Who remembers when we used to pile into a minivan with Sunday School and the church people dem, not just for the ride but to go to the seaside – Margate or Southend and then back again – for the first time since leaving Jamaica. You remember how the locals dem used to roll their eyes in desperation or exasperation, when we went amusement arcading, and they watched us closely in case we tried to teef something?

Black History Month – who remembers the roadblock the day Nelson Mandela rocked Brixton Rec? It was like the time His Imperial Majesty touched down in Jamaica to vanquish the devil philosophy, back in the sixties. That day saw the Rastamen flow down from the hills, and they went insane when they saw the Lion of Judah emblazoned on the side of his plane. Nelson thanked the people of Brixton for their support in the 27 years he was in prison on Robben Island. That’s when you realise ah serious somet’ing, we ain’t really ramping.

All our years of struggle haven’t been a doddle.

Who remembers when LL Cool J, Eric B and Rakim (my personal DJ) and, way down on the bill Public Enemy, rocked the house from the podium at the Hammersmith Odeon? Who remembers dem times? It was the first time from New York, with a knife, a fork, a bottle and a cork and LL the master with his triple XXXsize ghetto blaster that looked like disaster, but kept the beat pumping faster. And Eric B and Rakim also moved the crowd pretty loud. Yeahh, boyyyyy, those of us who knew, were in there early not to miss Chuck D and Flav and Griff and the S1Ws. But a lot of the crowd were still out in the foyer like a soiree, when Public Enemy were busting out tune after tune for the first time outta the USA, where hamburgers sizzle on an open grill night and day and they was miserable 'til they saw the golden arch over by Marble Arch.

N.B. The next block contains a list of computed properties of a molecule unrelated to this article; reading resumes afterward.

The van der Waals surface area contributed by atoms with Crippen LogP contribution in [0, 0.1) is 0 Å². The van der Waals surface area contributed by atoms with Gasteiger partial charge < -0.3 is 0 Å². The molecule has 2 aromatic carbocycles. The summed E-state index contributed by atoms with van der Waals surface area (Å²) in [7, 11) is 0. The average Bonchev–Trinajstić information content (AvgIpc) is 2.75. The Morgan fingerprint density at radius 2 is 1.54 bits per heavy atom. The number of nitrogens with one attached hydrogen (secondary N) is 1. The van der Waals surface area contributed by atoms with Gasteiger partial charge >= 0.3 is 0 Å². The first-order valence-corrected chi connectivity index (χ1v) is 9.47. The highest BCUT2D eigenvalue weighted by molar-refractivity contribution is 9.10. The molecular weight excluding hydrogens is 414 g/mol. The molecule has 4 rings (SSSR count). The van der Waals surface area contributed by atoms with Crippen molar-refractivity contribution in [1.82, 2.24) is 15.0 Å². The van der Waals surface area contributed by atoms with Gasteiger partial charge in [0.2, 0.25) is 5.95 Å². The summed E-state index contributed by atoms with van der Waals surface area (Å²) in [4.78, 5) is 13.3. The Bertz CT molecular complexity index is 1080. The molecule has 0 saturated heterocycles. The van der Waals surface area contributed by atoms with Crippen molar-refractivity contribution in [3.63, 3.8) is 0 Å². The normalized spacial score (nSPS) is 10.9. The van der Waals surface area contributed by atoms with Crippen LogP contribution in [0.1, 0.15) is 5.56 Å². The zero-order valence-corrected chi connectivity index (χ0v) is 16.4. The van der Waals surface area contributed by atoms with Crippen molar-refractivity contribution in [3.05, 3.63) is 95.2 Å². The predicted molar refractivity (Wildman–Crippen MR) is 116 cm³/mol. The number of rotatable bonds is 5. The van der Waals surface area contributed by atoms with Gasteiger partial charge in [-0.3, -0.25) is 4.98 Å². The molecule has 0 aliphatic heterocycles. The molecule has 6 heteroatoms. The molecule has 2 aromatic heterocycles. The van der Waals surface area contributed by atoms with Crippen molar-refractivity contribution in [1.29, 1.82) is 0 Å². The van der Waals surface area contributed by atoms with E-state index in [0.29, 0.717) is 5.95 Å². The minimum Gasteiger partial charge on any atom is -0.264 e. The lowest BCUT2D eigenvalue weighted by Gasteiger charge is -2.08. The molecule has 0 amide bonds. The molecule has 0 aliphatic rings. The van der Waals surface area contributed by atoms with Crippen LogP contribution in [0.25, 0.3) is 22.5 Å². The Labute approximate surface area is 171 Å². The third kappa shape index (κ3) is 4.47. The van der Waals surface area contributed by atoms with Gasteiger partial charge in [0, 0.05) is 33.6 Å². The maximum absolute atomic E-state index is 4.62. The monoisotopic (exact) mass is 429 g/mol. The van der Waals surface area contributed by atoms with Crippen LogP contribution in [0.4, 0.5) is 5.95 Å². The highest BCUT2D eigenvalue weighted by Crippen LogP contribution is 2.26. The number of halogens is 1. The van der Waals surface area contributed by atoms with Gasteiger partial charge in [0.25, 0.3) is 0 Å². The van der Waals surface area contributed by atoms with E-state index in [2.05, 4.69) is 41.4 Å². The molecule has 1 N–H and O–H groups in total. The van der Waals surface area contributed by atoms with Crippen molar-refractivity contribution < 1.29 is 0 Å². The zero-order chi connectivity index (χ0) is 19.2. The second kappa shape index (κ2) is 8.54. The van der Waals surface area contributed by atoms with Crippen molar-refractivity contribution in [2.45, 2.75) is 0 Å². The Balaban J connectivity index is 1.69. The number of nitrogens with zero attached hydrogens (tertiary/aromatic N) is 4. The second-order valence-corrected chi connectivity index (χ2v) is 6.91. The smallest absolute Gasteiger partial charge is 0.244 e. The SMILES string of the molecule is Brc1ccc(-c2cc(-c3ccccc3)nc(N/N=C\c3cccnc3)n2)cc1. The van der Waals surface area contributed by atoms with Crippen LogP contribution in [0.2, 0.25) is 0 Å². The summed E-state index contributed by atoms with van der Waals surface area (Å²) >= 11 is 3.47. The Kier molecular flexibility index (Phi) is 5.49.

Back then the Hammersmith Odeon was like a black venue. Who remembers when Omar sold it out becoming the first black Brit to achieve that? And who remembers seeing soul legend James Brown there on the night, he almost fell off the stage and nearly killed himself, but yet somehow managed to rebalance himself and dance his way out of what would have been an extremely premature demise in front of our eyes.

I’m talking history.

Dotun Adebayo is Britain’s most listened-to black radio talk show host. He presents Up All Night on BBC Radio 5 live Thursdays through Sundays on 909/693 MW, The Sunday Night Special on BBC 94.9FM and Reggae Time on BBC London 94.9FM on Saturday evenings. Tune in if you’re ranking!